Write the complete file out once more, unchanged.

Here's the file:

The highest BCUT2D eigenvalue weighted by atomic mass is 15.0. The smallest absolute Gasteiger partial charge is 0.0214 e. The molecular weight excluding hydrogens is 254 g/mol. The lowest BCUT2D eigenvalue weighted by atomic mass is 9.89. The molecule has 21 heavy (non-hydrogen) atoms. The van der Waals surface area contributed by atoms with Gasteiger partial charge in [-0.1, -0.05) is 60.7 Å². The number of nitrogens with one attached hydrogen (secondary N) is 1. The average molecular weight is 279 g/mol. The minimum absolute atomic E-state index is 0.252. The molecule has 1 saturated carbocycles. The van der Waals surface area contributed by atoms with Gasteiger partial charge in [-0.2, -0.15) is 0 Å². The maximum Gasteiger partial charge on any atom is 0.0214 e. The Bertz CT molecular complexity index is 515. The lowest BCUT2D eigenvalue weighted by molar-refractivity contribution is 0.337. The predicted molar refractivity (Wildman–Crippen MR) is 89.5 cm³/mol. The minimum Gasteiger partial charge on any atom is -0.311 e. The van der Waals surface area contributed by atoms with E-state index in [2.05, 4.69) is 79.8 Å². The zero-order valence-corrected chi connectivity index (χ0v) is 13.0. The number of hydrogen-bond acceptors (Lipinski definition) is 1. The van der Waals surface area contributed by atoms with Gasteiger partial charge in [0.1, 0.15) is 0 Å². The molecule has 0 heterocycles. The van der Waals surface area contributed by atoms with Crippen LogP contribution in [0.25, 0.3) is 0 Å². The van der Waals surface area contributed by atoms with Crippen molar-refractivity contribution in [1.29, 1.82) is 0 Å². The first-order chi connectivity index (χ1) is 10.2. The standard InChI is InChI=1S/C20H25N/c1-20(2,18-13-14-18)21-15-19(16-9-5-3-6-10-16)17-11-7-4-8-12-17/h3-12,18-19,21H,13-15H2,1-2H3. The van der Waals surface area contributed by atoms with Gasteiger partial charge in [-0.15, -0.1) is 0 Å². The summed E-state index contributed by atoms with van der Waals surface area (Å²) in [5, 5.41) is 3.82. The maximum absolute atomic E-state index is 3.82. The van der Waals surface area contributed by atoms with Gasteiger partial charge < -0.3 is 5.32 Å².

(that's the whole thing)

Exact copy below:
The highest BCUT2D eigenvalue weighted by atomic mass is 15.0. The smallest absolute Gasteiger partial charge is 0.0214 e. The molecular weight excluding hydrogens is 254 g/mol. The lowest BCUT2D eigenvalue weighted by atomic mass is 9.89. The molecule has 21 heavy (non-hydrogen) atoms. The van der Waals surface area contributed by atoms with Gasteiger partial charge in [-0.1, -0.05) is 60.7 Å². The number of nitrogens with one attached hydrogen (secondary N) is 1. The average molecular weight is 279 g/mol. The minimum absolute atomic E-state index is 0.252. The molecule has 1 saturated carbocycles. The van der Waals surface area contributed by atoms with Gasteiger partial charge in [-0.2, -0.15) is 0 Å². The maximum Gasteiger partial charge on any atom is 0.0214 e. The Bertz CT molecular complexity index is 515. The lowest BCUT2D eigenvalue weighted by molar-refractivity contribution is 0.337. The predicted molar refractivity (Wildman–Crippen MR) is 89.5 cm³/mol. The minimum Gasteiger partial charge on any atom is -0.311 e. The van der Waals surface area contributed by atoms with E-state index in [2.05, 4.69) is 79.8 Å². The zero-order valence-corrected chi connectivity index (χ0v) is 13.0. The number of hydrogen-bond acceptors (Lipinski definition) is 1. The van der Waals surface area contributed by atoms with Gasteiger partial charge in [0.1, 0.15) is 0 Å². The molecule has 0 heterocycles. The van der Waals surface area contributed by atoms with Crippen LogP contribution in [0.25, 0.3) is 0 Å². The van der Waals surface area contributed by atoms with Crippen molar-refractivity contribution in [1.29, 1.82) is 0 Å². The first-order chi connectivity index (χ1) is 10.2. The standard InChI is InChI=1S/C20H25N/c1-20(2,18-13-14-18)21-15-19(16-9-5-3-6-10-16)17-11-7-4-8-12-17/h3-12,18-19,21H,13-15H2,1-2H3. The van der Waals surface area contributed by atoms with Gasteiger partial charge in [-0.15, -0.1) is 0 Å². The summed E-state index contributed by atoms with van der Waals surface area (Å²) in [5, 5.41) is 3.82. The maximum absolute atomic E-state index is 3.82. The van der Waals surface area contributed by atoms with Gasteiger partial charge < -0.3 is 5.32 Å².